6. New Super Mario Bros. Wii

Although today, the New Super Mario Bros series isn’t as groundbreaking as it used to be, NSMB Wii was the best of the New series, adding new power ups and new modes that make the traditional platforming as fun as ever. The 8 worlds have well-scaled difficulty, and are never infuriatingly hard. The four-player co-op is a welcome addition, allowing four players to play through any of the game’s levels as Mario, Luigi, Blue Toad, and Yellow Toad. It allows for some awesome cooperative play, or some uncooperative play if you enjoy that. It’s great for beginners or young players, and something that every Wii owner should have on their shelf.

Brawl's huge cast of characters make it easy to learn and fun to master.

Brawl’s huge cast of characters make it easy to learn and fun to master.

5. Super Smash Bros. Brawl

The hugely anticipated fighting series is in very high regard today, and as we anticipate every bit of news on the fourth entry on 3Ds and Wii U, it’s easy to look back on Brawl and dismiss it as not as good as its predecessor, Melee. Although that may be true, Super Smash Bros Brawl is an exciting addition to the franchise, featuring a surprisingly deep story mode titled Subspace Emissary.┬áThe game’s 40-some characters are all unique, and there are some wild cards here, like Solid Snake or R.O.B. The levels, items, and mechanics are as tight as ever, and although the online mode is one of the worst in recent memory, Brawl is still a fun game to come back to and play with friends late at night.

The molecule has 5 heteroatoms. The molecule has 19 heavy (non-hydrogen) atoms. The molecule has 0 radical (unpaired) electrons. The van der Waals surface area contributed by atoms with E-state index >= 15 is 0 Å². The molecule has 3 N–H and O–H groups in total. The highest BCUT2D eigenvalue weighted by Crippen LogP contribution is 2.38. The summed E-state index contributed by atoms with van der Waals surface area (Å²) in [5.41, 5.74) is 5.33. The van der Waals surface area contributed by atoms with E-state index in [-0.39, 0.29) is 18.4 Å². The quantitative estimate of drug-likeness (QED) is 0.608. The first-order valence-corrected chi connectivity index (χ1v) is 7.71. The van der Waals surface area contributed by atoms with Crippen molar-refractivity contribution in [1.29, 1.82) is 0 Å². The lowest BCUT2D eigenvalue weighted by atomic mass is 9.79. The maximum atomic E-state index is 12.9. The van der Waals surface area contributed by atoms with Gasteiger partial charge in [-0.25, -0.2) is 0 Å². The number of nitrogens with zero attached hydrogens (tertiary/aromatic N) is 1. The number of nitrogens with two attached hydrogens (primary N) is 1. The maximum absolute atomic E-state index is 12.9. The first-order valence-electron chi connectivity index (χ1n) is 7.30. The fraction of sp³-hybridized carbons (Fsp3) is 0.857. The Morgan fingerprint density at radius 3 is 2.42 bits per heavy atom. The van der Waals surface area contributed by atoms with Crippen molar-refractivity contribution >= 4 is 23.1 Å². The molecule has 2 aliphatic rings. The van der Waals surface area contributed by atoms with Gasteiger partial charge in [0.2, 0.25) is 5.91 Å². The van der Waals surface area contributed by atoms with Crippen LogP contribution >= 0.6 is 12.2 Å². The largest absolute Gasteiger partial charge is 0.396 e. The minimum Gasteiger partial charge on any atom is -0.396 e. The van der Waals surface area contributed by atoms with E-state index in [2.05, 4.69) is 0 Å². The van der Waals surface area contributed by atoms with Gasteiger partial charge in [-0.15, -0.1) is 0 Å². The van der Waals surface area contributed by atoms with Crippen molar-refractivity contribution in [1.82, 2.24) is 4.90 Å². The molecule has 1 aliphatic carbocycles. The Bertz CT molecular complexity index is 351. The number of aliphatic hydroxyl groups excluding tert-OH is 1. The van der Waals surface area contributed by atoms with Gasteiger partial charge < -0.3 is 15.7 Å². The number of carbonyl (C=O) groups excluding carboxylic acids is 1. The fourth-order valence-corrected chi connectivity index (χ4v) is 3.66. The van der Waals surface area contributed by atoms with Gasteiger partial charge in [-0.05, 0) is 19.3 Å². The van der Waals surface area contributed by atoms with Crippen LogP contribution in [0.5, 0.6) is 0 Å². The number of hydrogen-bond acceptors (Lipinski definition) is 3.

4. Donkey Kong Country Returns

The Donkey Kong Country series returns in the best side-scrolling platformer on the Wii. Once again, DK’s banana stash has been stolen, prompting him and Diddy Kong to spring into action and get them back. Navigating the game’s 8 worlds is very rewarding, as DKCR is one of the hardest platformers I’ve played. People say games are getting easier, but then I point them towards DKCR and they cower in fear. The tight platforming can be brutal at times, and the Mine Cart and new Rocket Barrel levels can be punishing. No game comes close to producing that kind of frustration, and even I haven’t found every K-O-N-G letter or puzzle piece. If you like challenging 2D platformers, DKCR is a must-have.

3. Super Mario Galaxy

Mario is back, this time in space, in one the best Mario games ever made. Bowser takes Peach into space, and Mario gives chase, coming across an observatory, where he meets Rosalina, a mysterious space queen, and her band of Lumas. The hub world isn’t as cool as Delfino Plaza, but Galaxy’s level design is astounding. The gravity defying worlds all feature crazy mechanics that we’ve never seen before, like fling stars or a Bee Suit. The varied gameplay never lets up, and even towards the end you’re still experiencing new things. If Super Mario Galaxy isn’t regarded as having some of the best-designed levels in gaming history, then I don’t know what is.